Reply Sun 24 Apr, 2005 05:13 pm
Here's one for the evolutionites...

Assume you start off with a creature with hair or scales, and ala Darwin, something mutates the hair or scales into feathers: How do you end up with two totally different KINDS of feathers (down feathers for insulation and flight feathers with their rigid structure for holding air and flying), and how do the flight feathers end up only on the wings where they are needed? Why don't the flight feathers end up on the creatures a$$ or his **** instead, or all over his whole body??

Or, assume some velociraptor or coelurosaur gets his scales or hair all mutated into down feathers and then 50,000 years later, some of the down feathers mutate a second time into flight feathers. Same question, what causes the mutation only on the wings where the flight feathers are needed instead of somewhere else on his body or all over??

You can find a Christian church near you in the yellow pages after you give up.....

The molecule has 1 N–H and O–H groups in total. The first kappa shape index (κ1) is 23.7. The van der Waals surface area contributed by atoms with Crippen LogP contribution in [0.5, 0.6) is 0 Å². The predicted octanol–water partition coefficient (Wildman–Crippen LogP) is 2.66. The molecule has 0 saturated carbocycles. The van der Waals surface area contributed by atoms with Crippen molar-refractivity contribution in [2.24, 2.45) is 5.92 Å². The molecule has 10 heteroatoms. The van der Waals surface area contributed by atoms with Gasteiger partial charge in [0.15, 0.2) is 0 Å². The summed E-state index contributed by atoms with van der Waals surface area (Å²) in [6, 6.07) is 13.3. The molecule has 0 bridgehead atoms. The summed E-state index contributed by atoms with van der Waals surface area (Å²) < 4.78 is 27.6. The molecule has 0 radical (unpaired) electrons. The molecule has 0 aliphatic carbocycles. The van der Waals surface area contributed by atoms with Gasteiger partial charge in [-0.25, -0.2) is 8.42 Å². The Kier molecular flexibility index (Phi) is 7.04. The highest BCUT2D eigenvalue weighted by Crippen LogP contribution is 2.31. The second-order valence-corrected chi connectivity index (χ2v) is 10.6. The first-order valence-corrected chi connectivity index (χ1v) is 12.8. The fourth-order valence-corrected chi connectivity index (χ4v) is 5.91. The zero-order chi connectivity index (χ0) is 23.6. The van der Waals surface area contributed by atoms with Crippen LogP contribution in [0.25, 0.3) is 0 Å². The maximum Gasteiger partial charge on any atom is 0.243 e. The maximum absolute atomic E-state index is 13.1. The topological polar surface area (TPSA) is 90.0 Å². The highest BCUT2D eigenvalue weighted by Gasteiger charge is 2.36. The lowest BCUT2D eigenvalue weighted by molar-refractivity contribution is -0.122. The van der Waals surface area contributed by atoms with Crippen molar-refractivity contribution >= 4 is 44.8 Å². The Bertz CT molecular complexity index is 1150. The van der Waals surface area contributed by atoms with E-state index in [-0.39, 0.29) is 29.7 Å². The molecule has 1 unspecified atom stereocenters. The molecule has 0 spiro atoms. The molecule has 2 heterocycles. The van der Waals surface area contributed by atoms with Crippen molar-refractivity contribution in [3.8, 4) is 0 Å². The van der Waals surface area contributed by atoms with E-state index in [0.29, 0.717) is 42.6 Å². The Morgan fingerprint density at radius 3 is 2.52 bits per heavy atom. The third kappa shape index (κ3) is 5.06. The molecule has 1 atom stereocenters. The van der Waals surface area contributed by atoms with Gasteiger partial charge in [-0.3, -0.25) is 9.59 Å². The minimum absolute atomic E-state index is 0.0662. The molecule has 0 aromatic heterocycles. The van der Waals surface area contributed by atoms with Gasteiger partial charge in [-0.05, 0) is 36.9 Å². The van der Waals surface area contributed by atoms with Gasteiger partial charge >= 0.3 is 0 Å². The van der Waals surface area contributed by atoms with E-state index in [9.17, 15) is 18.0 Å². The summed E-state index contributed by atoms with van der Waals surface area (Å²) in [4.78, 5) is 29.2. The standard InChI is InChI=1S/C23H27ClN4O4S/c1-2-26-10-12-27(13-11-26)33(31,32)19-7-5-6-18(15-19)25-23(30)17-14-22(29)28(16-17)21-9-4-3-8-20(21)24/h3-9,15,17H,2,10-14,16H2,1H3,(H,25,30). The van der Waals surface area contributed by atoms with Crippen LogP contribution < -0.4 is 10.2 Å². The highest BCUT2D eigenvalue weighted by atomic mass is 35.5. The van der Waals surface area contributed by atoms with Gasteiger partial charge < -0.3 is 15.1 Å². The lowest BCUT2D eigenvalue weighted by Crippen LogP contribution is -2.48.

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fishin
 
  2  
Reply Sun 24 Apr, 2005 05:26 pm
Re: Flight Feathers
gungasnake wrote:
Or, assume some velociraptor or coelurosaur gets his scales or hair all mutated into down feathers and then 50,000 years later, some of the down feathers mutate a second time into flight feathers. Same question, what causes the mutation only on the wings where the flight feathers are needed instead of somewhere else on his body or all over??


You don't really have a grasp on the concept of evolution at all do you??

Quote:
You can find a Christian church near you in the yellow pages after you give up.....


No thanks. If I want to associate with a bunch of nuts I'd go to the local asylum.
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gungasnake
 
  0  
Reply Sun 24 Apr, 2005 05:30 pm
When the only shot there is at defending a theory is ad-hominems, it's basically time to find a new theory.
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fishin
 
  2  
Reply Sun 24 Apr, 2005 05:38 pm
It wasn't an ad-hominem. It is fairly obvious from your choice of words that you don't comprehend the concept of evolution at all. If you did you'd realize how flawed your attempt is.
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parados